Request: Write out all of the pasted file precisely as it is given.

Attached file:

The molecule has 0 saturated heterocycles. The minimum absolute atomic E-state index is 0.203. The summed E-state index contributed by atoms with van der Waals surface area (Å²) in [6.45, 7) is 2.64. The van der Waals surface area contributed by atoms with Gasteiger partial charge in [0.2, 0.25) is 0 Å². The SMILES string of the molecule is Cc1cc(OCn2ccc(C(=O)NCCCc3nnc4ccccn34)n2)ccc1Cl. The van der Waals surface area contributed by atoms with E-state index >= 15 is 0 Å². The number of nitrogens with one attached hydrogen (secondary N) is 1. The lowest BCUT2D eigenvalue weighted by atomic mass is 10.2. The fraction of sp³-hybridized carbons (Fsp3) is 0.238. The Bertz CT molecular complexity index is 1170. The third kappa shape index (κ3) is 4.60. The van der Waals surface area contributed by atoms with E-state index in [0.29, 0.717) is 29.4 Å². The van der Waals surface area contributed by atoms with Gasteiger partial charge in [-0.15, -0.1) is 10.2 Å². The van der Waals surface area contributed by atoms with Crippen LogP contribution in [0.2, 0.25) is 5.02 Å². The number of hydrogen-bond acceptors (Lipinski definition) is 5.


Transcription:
The molecule has 0 saturated heterocycles. The minimum absolute atomic E-state index is 0.203. The summed E-state index contributed by atoms with van der Waals surface area (Å²) in [6.45, 7) is 2.64. The van der Waals surface area contributed by atoms with Gasteiger partial charge in [0.2, 0.25) is 0 Å². The SMILES string of the molecule is Cc1cc(OCn2ccc(C(=O)NCCCc3nnc4ccccn34)n2)ccc1Cl. The van der Waals surface area contributed by atoms with E-state index >= 15 is 0 Å². The number of nitrogens with one attached hydrogen (secondary N) is 1. The lowest BCUT2D eigenvalue weighted by atomic mass is 10.2. The fraction of sp³-hybridized carbons (Fsp3) is 0.238. The Bertz CT molecular complexity index is 1170. The third kappa shape index (κ3) is 4.60. The van der Waals surface area contributed by atoms with E-state index in [0.29, 0.717) is 29.4 Å². The van der Waals surface area contributed by atoms with Gasteiger partial charge in [-0.15, -0.1) is 10.2 Å². The van der Waals surface area contributed by atoms with Crippen LogP contribution in [0.2, 0.25) is 5.02 Å². The number of hydrogen-bond acceptors (Lipinski definition) is 5.